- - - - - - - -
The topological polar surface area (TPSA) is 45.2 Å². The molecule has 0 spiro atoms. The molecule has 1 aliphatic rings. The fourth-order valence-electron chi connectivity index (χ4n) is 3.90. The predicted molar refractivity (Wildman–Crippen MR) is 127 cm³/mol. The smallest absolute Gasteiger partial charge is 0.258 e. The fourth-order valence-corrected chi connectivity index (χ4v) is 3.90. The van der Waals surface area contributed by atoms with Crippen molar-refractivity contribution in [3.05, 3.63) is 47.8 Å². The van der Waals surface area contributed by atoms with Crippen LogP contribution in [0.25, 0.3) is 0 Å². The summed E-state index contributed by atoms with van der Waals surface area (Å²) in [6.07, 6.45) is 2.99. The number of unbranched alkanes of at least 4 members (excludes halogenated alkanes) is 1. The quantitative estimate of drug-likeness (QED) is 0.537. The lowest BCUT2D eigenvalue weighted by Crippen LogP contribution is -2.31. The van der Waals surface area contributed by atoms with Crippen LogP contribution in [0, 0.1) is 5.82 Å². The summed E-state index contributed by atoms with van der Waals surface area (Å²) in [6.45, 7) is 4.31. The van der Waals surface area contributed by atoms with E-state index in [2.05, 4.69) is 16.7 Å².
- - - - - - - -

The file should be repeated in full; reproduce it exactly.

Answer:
The topological polar surface area (TPSA) is 45.2 Å². The molecule has 0 spiro atoms. The molecule has 1 aliphatic rings. The fourth-order valence-electron chi connectivity index (χ4n) is 3.90. The predicted molar refractivity (Wildman–Crippen MR) is 127 cm³/mol. The smallest absolute Gasteiger partial charge is 0.258 e. The fourth-order valence-corrected chi connectivity index (χ4v) is 3.90. The van der Waals surface area contributed by atoms with Crippen molar-refractivity contribution in [3.05, 3.63) is 47.8 Å². The van der Waals surface area contributed by atoms with Crippen LogP contribution in [0.25, 0.3) is 0 Å². The summed E-state index contributed by atoms with van der Waals surface area (Å²) in [6.07, 6.45) is 2.99. The number of unbranched alkanes of at least 4 members (excludes halogenated alkanes) is 1. The quantitative estimate of drug-likeness (QED) is 0.537. The lowest BCUT2D eigenvalue weighted by Crippen LogP contribution is -2.31. The van der Waals surface area contributed by atoms with Crippen LogP contribution in [0, 0.1) is 5.82 Å². The summed E-state index contributed by atoms with van der Waals surface area (Å²) in [6.45, 7) is 4.31. The van der Waals surface area contributed by atoms with E-state index in [2.05, 4.69) is 16.7 Å².